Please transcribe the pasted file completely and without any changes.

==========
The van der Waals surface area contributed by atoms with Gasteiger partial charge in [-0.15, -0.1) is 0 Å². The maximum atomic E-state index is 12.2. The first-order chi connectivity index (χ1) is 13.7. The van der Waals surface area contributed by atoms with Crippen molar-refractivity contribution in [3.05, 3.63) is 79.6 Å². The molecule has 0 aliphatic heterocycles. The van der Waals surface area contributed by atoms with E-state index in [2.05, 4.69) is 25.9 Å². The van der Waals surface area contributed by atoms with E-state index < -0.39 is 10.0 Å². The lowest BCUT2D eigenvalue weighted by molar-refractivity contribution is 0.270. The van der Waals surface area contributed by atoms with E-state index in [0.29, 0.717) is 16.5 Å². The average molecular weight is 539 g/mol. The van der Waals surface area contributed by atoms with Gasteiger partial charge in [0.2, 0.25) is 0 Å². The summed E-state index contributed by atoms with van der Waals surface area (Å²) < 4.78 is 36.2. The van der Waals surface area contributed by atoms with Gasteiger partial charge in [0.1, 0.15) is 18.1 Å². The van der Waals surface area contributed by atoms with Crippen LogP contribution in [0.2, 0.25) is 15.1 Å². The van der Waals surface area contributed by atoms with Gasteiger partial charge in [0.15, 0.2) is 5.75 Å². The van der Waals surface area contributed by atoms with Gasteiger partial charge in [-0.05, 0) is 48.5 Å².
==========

The van der Waals surface area contributed by atoms with Gasteiger partial charge in [-0.15, -0.1) is 0 Å². The maximum atomic E-state index is 12.2. The first-order chi connectivity index (χ1) is 13.7. The van der Waals surface area contributed by atoms with Crippen molar-refractivity contribution in [3.05, 3.63) is 79.6 Å². The molecule has 0 aliphatic heterocycles. The van der Waals surface area contributed by atoms with E-state index in [2.05, 4.69) is 25.9 Å². The van der Waals surface area contributed by atoms with E-state index < -0.39 is 10.0 Å². The lowest BCUT2D eigenvalue weighted by molar-refractivity contribution is 0.270. The van der Waals surface area contributed by atoms with E-state index in [0.29, 0.717) is 16.5 Å². The average molecular weight is 539 g/mol. The van der Waals surface area contributed by atoms with Gasteiger partial charge in [0.2, 0.25) is 0 Å². The summed E-state index contributed by atoms with van der Waals surface area (Å²) < 4.78 is 36.2. The van der Waals surface area contributed by atoms with Gasteiger partial charge in [0.1, 0.15) is 18.1 Å². The van der Waals surface area contributed by atoms with Crippen LogP contribution in [0.2, 0.25) is 15.1 Å². The van der Waals surface area contributed by atoms with Gasteiger partial charge in [0.15, 0.2) is 5.75 Å². The van der Waals surface area contributed by atoms with Gasteiger partial charge in [-0.05, 0) is 48.5 Å².